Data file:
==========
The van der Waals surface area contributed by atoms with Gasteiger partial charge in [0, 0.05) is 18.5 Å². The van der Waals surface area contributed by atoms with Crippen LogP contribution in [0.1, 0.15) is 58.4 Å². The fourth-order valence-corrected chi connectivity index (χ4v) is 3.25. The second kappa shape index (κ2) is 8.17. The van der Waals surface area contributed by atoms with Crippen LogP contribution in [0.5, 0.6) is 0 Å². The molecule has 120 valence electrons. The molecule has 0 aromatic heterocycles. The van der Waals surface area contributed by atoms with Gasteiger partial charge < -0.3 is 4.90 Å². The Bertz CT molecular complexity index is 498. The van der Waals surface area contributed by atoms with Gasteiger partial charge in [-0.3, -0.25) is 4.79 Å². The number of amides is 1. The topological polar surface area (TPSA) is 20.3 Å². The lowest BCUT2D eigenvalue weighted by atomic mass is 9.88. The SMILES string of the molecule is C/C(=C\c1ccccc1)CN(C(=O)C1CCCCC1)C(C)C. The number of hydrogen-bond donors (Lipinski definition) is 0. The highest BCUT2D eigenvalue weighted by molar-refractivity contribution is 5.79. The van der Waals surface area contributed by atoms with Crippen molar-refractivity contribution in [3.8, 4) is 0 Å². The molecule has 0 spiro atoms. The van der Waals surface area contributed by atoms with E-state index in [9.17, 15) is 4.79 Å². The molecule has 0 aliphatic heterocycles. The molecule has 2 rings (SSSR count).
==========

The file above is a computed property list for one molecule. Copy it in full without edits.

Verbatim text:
The van der Waals surface area contributed by atoms with Gasteiger partial charge in [0, 0.05) is 18.5 Å². The van der Waals surface area contributed by atoms with Crippen LogP contribution in [0.1, 0.15) is 58.4 Å². The fourth-order valence-corrected chi connectivity index (χ4v) is 3.25. The second kappa shape index (κ2) is 8.17. The van der Waals surface area contributed by atoms with Crippen LogP contribution in [0.5, 0.6) is 0 Å². The molecule has 120 valence electrons. The molecule has 0 aromatic heterocycles. The van der Waals surface area contributed by atoms with Gasteiger partial charge < -0.3 is 4.90 Å². The Bertz CT molecular complexity index is 498. The van der Waals surface area contributed by atoms with Gasteiger partial charge in [-0.3, -0.25) is 4.79 Å². The number of amides is 1. The topological polar surface area (TPSA) is 20.3 Å². The lowest BCUT2D eigenvalue weighted by atomic mass is 9.88. The SMILES string of the molecule is C/C(=C\c1ccccc1)CN(C(=O)C1CCCCC1)C(C)C. The number of hydrogen-bond donors (Lipinski definition) is 0. The highest BCUT2D eigenvalue weighted by molar-refractivity contribution is 5.79. The van der Waals surface area contributed by atoms with Crippen molar-refractivity contribution in [3.8, 4) is 0 Å². The molecule has 0 spiro atoms. The van der Waals surface area contributed by atoms with E-state index in [9.17, 15) is 4.79 Å². The molecule has 0 aliphatic heterocycles. The molecule has 2 rings (SSSR count).